With a deep sigh, she sat at the table in her room and opened the first letter. It was an invitation to a dinner with a noble named Lord Yates. They would all be invitations she thought. She put them all into a pack and took it with her. She walked out the door, locked it behind her and made her way to the Adventurer’s Guild, Stalker padding silently behind.


An hour later, she sat with Aranya Freesh in a secure room. Jesh Belor was present, but Gordic was off doing whatever it is he did when he wasn’t with Aranya.

“A dozen invitations already. Not bad. We’ll only respond to the ones that include your entire team. The ones for you alone, we won’t respond to at all.”

“Won’t that be considered rude?” asked Striker, absently petting Stalker on the head.

“Yes. It will further cement that you are royalty to those ignored. To ignore them you’d have to be important. Treating them with disdain won’t make them less interested in you, it will just validate what they already thought.”

“Nobles are weird.”

“Everyone is weird. There’s no single group of people weirder than adventurers, I think. Nobles are easy to manipulate because they follow a very strict set of rules, at least publicly. Adventurers don’t really have any rules at all, except for the ones they make for themselves. I mean we have rules, obviously, but that doesn’t really have much influence on what adventurers do.”

Striker thought about this. “As guild mistress, why would you tolerate people flouting the rules all the time?”

“Because the same initiative it takes to defeat monsters and protect people demands a certain type of independence. The rules are guidelines, and you should know them and shouldn’t break them without a reason. But if you have a reason and can defend it, then that’s that. There’s no good reason to punish. It’s like killing someone is bad, but not if it’s in self defense. We trust adventurers to make the right decision with the information they have, because we have to. And sometimes members will cross lines so far as to stretch even our tolerance. At those times, those adventurers will pay a price, sometimes a high price, but it’s rare. Most of us are insane, but in a good way. We throw ourselves at monsters any sane person would run from. We put our lives on the line for people that don’t necessarily appreciate or value us. The great mage Old Man Marko once suggested being an adventurer is like dancing blindfolded on an icy ledge on a windy day. I think it’s a pretty good description.”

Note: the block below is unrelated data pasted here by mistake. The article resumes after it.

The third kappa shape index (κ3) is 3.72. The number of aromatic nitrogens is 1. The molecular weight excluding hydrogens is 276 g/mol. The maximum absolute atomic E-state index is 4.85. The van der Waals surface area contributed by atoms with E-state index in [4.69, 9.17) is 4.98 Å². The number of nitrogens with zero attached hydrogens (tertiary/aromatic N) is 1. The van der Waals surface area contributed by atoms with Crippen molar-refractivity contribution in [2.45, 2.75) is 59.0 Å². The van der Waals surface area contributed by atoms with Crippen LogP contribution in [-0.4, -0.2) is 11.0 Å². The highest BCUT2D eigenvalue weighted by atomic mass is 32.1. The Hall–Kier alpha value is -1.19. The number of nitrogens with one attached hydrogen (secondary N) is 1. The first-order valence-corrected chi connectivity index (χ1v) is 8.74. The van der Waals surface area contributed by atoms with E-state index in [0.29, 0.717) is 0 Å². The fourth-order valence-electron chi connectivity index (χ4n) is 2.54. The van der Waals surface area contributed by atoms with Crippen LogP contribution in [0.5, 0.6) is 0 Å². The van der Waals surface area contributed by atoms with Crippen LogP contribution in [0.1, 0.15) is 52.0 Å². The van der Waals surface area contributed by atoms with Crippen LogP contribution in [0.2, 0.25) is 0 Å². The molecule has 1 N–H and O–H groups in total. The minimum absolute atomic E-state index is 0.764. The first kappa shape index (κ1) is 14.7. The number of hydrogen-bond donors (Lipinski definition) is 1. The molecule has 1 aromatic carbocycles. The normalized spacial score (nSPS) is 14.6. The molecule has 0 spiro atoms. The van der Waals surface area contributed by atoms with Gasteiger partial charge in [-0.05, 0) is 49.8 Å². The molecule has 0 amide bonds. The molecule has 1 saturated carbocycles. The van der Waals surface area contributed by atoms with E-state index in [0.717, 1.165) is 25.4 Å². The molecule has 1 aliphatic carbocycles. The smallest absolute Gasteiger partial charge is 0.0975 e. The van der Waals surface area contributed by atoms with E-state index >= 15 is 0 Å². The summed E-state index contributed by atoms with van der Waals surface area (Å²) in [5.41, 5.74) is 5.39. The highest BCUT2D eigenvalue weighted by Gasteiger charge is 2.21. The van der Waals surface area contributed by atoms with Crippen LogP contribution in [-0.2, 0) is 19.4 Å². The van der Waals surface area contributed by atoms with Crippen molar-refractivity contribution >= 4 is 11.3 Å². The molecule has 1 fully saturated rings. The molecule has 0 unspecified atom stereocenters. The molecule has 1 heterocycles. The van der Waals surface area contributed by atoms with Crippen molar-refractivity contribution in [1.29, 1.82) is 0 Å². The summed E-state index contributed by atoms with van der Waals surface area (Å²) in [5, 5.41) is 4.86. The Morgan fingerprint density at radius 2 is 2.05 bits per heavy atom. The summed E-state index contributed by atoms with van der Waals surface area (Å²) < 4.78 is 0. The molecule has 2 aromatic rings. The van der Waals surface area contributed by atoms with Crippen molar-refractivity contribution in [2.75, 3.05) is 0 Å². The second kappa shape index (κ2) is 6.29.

Striker nodded. “So we’re going to be meeting some of these nobles?”

“Not me. You and your team. I’ve been meaning to talk to you about that. Ressssen should consider adding Merck to your roster. It’s more protection for him, since he would be protected not just by you, but by guild policy as well.”

“I’ll talk to her. I had another question, though.”


“Why are you investing so much money in this mission? I mean I expected some support, but nothing like this. Why are you taking the word of a low level team?”

Aranya smiled. “I’m not. I’m taking the word of the High Priestess of Iorana. Your team hasn’t done much to warrant trust yet, but the High Priestess of Iorana for Pelaro? Her reputation is impeccable. If she vouched for you, then you are who you say you are. If I didn’t invest this money, and something were to happen to you or Merck, or the boy he searches for, the failure would be mine to bear.”

“And why did you pick me to be your royal?”

“Because you’re looking for a boy. I can promise you, every noble in the city is going to make sure you see their sons, because if you take a liking to one, that’s a possible marriage down the road.”


Aranya laughed. “Getting your son married to a princess? It’s a strong motivation. There are very few nobles who would turn up their nose at that. They don’t know if the rumors about you are true or not, but introducing you to their sons costs very little in the larger scheme of things. It’s a very small risk for a very large potential reward.”

“I hadn’t considered that.”

“I’m not surprised. You don’t deal much with the nobility. I do. I know how they think. Every time I catch myself thinking that way, I take a bath.”

Striker grinned. “Does that happen often?”

“Me thinking like a noble?” Aranya grew serious. “When you’re running a guild, politics is inevitable. The trick isn’t not to think like a noble. The trick is to be able to turn it off when you don’t need to think that way. It’s not always easy.”

“It’s hard to believe anyone thinks like that at all. I’m surprised anyone bought this story. The whole thing is wildly implausible.”